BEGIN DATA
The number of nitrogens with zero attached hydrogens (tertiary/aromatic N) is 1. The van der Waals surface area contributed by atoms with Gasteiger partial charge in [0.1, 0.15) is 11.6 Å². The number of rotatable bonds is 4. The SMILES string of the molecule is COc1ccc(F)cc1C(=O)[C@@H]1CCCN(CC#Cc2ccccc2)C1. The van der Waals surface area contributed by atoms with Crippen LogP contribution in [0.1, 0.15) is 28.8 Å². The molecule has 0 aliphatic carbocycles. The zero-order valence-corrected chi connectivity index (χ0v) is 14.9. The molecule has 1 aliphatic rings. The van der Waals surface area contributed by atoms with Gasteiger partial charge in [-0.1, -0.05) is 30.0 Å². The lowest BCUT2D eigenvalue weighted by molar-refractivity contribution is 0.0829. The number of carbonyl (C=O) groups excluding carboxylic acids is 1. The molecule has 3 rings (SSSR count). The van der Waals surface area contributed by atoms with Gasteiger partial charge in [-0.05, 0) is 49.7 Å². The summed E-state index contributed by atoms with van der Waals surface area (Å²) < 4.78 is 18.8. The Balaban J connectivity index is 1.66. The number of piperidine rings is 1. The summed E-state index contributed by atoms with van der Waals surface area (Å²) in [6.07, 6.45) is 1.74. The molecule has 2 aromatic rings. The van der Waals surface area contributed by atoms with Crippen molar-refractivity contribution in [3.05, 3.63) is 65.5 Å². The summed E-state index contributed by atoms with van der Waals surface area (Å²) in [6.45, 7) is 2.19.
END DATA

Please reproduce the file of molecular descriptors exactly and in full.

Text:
The number of nitrogens with zero attached hydrogens (tertiary/aromatic N) is 1. The van der Waals surface area contributed by atoms with Gasteiger partial charge in [0.1, 0.15) is 11.6 Å². The number of rotatable bonds is 4. The SMILES string of the molecule is COc1ccc(F)cc1C(=O)[C@@H]1CCCN(CC#Cc2ccccc2)C1. The van der Waals surface area contributed by atoms with Crippen LogP contribution in [0.1, 0.15) is 28.8 Å². The molecule has 0 aliphatic carbocycles. The zero-order valence-corrected chi connectivity index (χ0v) is 14.9. The molecule has 1 aliphatic rings. The van der Waals surface area contributed by atoms with Gasteiger partial charge in [-0.1, -0.05) is 30.0 Å². The lowest BCUT2D eigenvalue weighted by molar-refractivity contribution is 0.0829. The number of carbonyl (C=O) groups excluding carboxylic acids is 1. The molecule has 3 rings (SSSR count). The van der Waals surface area contributed by atoms with Gasteiger partial charge in [-0.05, 0) is 49.7 Å². The summed E-state index contributed by atoms with van der Waals surface area (Å²) < 4.78 is 18.8. The Balaban J connectivity index is 1.66. The number of piperidine rings is 1. The summed E-state index contributed by atoms with van der Waals surface area (Å²) in [6.07, 6.45) is 1.74. The molecule has 2 aromatic rings. The van der Waals surface area contributed by atoms with Crippen molar-refractivity contribution in [3.05, 3.63) is 65.5 Å². The summed E-state index contributed by atoms with van der Waals surface area (Å²) in [6.45, 7) is 2.19.